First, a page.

From the Wall Street Journal:
"The American pork industry has a problem: It makes more tenderloin, ham, sausage and bacon than anybody wants to eat.
"From giant processors to the farmers who supply them, they are in a predicament largely of their own making. They made production so efficient that demand can’t keep up with supply. Their long-running advertising campaign touting pork as 'the other white meat' was remarkably effective at reaching consumers - but wasn’t actually the best way to market the product, some in the industry now argue, because it drew a direct comparison with chicken, which is typically more affordable.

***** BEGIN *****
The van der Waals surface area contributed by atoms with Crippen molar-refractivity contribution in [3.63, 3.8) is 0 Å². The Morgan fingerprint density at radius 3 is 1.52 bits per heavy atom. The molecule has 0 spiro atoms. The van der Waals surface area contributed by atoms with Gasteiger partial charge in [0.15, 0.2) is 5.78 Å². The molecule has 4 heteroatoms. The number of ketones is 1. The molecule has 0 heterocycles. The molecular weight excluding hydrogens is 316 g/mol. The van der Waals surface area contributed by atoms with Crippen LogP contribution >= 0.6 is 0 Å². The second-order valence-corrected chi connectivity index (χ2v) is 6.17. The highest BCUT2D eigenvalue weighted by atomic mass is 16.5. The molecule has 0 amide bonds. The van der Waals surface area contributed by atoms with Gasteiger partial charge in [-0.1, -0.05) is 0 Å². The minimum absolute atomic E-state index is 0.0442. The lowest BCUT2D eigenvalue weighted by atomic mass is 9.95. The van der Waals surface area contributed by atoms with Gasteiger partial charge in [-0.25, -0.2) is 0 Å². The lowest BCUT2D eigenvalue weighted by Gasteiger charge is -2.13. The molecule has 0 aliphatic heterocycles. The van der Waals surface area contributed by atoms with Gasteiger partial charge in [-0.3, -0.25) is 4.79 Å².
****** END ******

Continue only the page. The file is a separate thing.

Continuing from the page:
"And much of the American public thinks pork needs to be cooked to high temperatures that leave the meat tough and unappetizing, thanks to food-safety messaging that was highly successful but no longer relevant or necessary, the industry now says. Younger Americans are still gobbling up chicken sandwiches and burgers, but they don’t buy as much pork as older consumers do, a bad sign for the future.
"People can’t agree on how to fix this.
"Some think cultivating new overseas markets is the ticket. Others are trying to repackage pork as an affordable, easy-to-prepare alternative to beef. Yet another camp thinks the solution is to encourage people not to overcook pork and to breed some fat back into the meat."
You can read the entire piece here.